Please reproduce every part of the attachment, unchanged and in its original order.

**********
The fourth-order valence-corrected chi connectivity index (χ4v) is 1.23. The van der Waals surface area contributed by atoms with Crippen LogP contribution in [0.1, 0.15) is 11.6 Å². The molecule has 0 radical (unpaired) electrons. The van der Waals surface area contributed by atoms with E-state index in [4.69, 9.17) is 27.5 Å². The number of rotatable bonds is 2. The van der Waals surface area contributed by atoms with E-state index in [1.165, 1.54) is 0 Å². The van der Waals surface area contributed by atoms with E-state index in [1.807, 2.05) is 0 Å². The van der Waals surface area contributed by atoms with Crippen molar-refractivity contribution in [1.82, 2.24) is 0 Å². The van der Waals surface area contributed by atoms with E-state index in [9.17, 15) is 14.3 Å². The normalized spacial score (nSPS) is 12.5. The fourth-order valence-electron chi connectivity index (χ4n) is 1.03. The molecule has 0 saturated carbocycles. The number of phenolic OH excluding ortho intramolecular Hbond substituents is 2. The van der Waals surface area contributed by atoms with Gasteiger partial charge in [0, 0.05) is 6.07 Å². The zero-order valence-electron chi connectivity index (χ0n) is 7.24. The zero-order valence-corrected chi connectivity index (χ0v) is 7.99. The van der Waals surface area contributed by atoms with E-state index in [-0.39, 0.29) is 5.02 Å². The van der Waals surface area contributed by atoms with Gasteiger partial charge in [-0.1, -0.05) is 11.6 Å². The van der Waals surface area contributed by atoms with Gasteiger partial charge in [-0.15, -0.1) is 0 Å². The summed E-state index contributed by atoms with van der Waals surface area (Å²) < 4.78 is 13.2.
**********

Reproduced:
The fourth-order valence-corrected chi connectivity index (χ4v) is 1.23. The van der Waals surface area contributed by atoms with Crippen LogP contribution in [0.1, 0.15) is 11.6 Å². The molecule has 0 radical (unpaired) electrons. The van der Waals surface area contributed by atoms with E-state index in [4.69, 9.17) is 27.5 Å². The number of rotatable bonds is 2. The van der Waals surface area contributed by atoms with E-state index in [1.165, 1.54) is 0 Å². The van der Waals surface area contributed by atoms with E-state index in [1.807, 2.05) is 0 Å². The van der Waals surface area contributed by atoms with Crippen molar-refractivity contribution in [1.82, 2.24) is 0 Å². The van der Waals surface area contributed by atoms with E-state index in [9.17, 15) is 14.3 Å². The normalized spacial score (nSPS) is 12.5. The fourth-order valence-electron chi connectivity index (χ4n) is 1.03. The molecule has 0 saturated carbocycles. The number of phenolic OH excluding ortho intramolecular Hbond substituents is 2. The van der Waals surface area contributed by atoms with Gasteiger partial charge in [0, 0.05) is 6.07 Å². The zero-order valence-electron chi connectivity index (χ0n) is 7.24. The zero-order valence-corrected chi connectivity index (χ0v) is 7.99. The van der Waals surface area contributed by atoms with E-state index in [-0.39, 0.29) is 5.02 Å². The van der Waals surface area contributed by atoms with Gasteiger partial charge in [-0.1, -0.05) is 11.6 Å². The van der Waals surface area contributed by atoms with Gasteiger partial charge in [-0.15, -0.1) is 0 Å². The summed E-state index contributed by atoms with van der Waals surface area (Å²) < 4.78 is 13.2.